California’s adult education system is a vital resource for millions of low- and middle-income individuals, helping them obtain the basic knowledge and skills necessary to advance in their careers and participate in civic life. This system helps Californians achieve educational goals such as learning to speak English; passing citizenship exams; earning a high school diploma; boosting their job skills; and obtaining the proficiency needed in reading, writing, and math to succeed in postsecondary education.
For the past several years, California’s adult education system has operated with a significantly decreased level of funding, due to the combination of severe budget cuts and a policy change that has made previously dedicated funding more flexible. In 2007-08, the year before the economy hit bottom and the Great Recession deepened, adult education received more than $700 million in dedicated funding. Due to declining revenues, the state implemented two consecutive years of double-digit cuts to adult education beginning in 2008-09. Also in 2008-09, legislators gave school districts the flexibility to shift funding specifically dedicated to adult education to other educational uses as they saw fit, magnifying the impact of the spending cuts. Subsequently, many districts redirected either significant portions or all of their adult education funding into other program areas. In fact, the Legislative Analyst’s Office (LAO) estimates that as little as 40 percent — roughly $250 million — of the money currently allocated to adult education is actually being spent for that purpose, a decline of well over 50 percent from the 2007-08 level.
In January, Governor Brown called for a restructuring of the state’s adult education system. This plan would have shifted significant responsibility and funding for adult education away from K-12 school districts, where adult schools have traditionally resided, to community colleges, which often have little experience providing courses similar to those offered at adult schools. The Governor’s January proposal also included $300 million in dedicated adult education funding for community colleges in 2013-14, roughly in line with the LAO’s estimate of current adult education spending but still less than half the 2007-08 level.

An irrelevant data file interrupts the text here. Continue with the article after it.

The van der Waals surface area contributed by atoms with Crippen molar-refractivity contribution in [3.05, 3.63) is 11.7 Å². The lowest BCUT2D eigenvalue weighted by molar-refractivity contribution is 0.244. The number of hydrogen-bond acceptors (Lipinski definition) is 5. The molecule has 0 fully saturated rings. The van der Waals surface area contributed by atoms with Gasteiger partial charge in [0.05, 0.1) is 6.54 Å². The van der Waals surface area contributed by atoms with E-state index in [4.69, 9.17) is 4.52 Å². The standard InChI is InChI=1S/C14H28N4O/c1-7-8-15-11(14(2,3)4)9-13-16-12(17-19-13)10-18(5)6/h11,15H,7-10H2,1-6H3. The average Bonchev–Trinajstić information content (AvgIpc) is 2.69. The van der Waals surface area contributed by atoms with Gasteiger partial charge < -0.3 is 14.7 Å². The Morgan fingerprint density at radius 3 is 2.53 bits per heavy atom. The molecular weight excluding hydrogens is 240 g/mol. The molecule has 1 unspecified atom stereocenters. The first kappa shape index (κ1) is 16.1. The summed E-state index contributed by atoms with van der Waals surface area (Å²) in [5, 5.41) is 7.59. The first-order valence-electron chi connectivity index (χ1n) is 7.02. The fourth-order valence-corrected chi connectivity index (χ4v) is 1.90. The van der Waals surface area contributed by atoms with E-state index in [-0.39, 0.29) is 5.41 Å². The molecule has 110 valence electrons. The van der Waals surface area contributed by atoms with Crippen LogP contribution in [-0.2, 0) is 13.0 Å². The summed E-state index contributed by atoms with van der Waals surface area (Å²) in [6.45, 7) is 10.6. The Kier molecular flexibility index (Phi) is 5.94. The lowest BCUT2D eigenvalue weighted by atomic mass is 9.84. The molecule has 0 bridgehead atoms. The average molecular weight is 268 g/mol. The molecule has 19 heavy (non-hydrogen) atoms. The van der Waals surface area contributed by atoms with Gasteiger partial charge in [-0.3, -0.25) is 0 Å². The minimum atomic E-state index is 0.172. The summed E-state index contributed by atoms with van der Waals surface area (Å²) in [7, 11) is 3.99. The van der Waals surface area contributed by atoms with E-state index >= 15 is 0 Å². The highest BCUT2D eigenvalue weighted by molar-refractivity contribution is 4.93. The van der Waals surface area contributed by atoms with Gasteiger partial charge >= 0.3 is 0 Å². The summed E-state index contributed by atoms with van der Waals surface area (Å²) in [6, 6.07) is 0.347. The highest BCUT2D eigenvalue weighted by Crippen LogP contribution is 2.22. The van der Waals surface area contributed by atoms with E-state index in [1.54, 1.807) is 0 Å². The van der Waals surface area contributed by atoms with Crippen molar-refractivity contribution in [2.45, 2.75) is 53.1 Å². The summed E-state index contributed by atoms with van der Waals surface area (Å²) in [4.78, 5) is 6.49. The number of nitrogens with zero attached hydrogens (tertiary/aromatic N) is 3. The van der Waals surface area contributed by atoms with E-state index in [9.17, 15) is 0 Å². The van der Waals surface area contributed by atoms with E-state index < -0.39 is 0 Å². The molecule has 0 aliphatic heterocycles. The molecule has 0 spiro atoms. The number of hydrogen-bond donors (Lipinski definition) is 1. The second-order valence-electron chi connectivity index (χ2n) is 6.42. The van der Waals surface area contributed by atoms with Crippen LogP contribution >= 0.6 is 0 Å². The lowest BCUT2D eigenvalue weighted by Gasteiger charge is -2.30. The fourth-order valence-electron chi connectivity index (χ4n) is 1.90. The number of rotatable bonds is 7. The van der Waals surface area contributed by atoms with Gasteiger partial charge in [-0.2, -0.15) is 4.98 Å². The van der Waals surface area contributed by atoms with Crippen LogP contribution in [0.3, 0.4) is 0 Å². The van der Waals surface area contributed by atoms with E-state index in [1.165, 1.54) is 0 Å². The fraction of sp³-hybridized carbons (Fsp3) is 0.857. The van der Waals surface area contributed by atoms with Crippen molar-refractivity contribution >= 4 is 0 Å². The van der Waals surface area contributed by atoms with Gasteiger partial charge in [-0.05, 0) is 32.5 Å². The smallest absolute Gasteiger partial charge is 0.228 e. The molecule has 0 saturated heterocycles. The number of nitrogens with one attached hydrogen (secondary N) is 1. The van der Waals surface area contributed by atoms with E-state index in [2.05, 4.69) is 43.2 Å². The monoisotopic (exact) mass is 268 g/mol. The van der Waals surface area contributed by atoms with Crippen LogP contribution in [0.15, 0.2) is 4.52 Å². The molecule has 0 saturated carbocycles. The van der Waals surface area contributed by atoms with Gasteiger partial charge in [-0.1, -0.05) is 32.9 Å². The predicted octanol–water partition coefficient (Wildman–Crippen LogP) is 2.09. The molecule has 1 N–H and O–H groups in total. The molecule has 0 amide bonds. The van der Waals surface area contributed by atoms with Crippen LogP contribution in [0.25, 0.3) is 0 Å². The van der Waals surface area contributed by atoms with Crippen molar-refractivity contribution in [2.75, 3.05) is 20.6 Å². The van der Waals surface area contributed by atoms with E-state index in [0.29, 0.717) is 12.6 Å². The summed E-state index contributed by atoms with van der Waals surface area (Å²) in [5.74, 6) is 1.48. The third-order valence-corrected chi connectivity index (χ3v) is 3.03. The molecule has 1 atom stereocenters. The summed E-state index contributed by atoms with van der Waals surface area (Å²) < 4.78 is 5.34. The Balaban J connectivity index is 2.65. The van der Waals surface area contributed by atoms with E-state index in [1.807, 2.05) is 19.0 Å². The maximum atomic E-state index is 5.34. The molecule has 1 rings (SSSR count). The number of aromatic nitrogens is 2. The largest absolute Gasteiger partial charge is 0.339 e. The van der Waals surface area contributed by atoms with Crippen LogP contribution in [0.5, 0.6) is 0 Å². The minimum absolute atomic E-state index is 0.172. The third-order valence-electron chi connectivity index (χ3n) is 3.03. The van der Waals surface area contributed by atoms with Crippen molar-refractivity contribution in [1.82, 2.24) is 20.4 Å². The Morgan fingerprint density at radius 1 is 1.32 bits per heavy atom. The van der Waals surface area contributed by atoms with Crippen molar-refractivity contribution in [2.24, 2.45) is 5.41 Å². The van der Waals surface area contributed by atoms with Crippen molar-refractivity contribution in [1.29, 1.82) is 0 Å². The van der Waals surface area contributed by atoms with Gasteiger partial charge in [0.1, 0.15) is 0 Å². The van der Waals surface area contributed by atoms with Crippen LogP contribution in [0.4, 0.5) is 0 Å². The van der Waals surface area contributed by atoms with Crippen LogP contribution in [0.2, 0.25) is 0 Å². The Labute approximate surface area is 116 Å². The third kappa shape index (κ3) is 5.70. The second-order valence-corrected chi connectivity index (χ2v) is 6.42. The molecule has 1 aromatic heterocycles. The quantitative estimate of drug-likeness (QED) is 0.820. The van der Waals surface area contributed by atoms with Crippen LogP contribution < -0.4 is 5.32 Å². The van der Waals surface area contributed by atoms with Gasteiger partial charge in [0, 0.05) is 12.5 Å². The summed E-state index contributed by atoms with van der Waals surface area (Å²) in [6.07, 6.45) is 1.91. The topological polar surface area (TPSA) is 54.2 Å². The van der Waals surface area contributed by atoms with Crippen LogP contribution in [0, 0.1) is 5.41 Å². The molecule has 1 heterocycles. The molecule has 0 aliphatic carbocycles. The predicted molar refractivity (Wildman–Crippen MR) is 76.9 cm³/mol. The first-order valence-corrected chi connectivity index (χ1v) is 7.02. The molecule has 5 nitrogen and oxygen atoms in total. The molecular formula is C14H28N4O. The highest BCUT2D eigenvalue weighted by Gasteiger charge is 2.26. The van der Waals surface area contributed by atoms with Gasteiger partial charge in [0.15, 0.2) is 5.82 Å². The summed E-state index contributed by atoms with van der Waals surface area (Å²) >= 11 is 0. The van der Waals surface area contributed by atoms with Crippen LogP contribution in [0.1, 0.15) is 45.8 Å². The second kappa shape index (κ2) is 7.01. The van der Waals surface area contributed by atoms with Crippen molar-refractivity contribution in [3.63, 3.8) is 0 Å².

Faced with significant criticism from advocates and educators regarding the adult education restructuring in his January proposal, and a rejection of the plan by a key Assembly budget subcommittee in March, the Governor issued a re-worked proposal for adult education in his May Revision. The revised proposal would essentially put the restructuring plan on hold for two years, during which time the Governor proposes to allocate $30 million to help transition to a new regional partnership program composed of community colleges, school districts, and other adult education providers. Yet while the proposal promises $500 million of dedicated funding in 2015-16, the May Revision includes no dedicated program funding during the two-year transition. As an incentive for school districts to continue funding adult education programs during this transitional period, the Governor proposes that 70 percent of the $500 million promised in 2015-16 — or $350 million — would go to current providers, as long as they maintain their current spending levels for the next two fiscal years.
As the budget deliberations in the Legislature move forward, two key questions will shape the policy debate around adult education in California:
- Would the Governor’s incentive for school districts to maintain adult education funding be enough to stem further program cuts and closures? While some districts have already acted to restore some adult education funding in response to the Governor’s May Revision, others have not, and — in the climate of cutbacks to adult education in recent years — there is no guarantee that adult education spending and programs would be maintained during the two-year transition period.
- Who would have ultimate responsibility and accountability under the new adult education regional partnership structure envisioned by the Governor? While many of these details would likely be worked out during the two-year transition period, some in the adult education arena have raised initial concerns about community colleges being designated as the fiscal agents, with promised future adult education funding flowing through community colleges to K-12 districts and other providers.
The debate on the future of adult education comes at a time when the need for adult education remains high. Nearly one in five adults in California have yet to earn a high school diploma or pass the GED exam. Additionally, nearly 25 percent of California’s adult population is functionally illiterate, lacking basic skills necessary to accomplish ordinary tasks such as filling out job applications or understanding and accessing public services. Furthermore, federal immigration reform could result in millions more California residents seeking help from adult education programs, such as basic skills, civic education, and English-as-a-second-language (ESL) courses .
Adult education is a critical but often overlooked part of our state’s system of education and career preparation, especially for low-and middle-income Californians. A strong adult education system that meets the needs of these residents would benefit all Californians and contribute to a better-trained workforce and a stronger economy.
— Phaelen Parker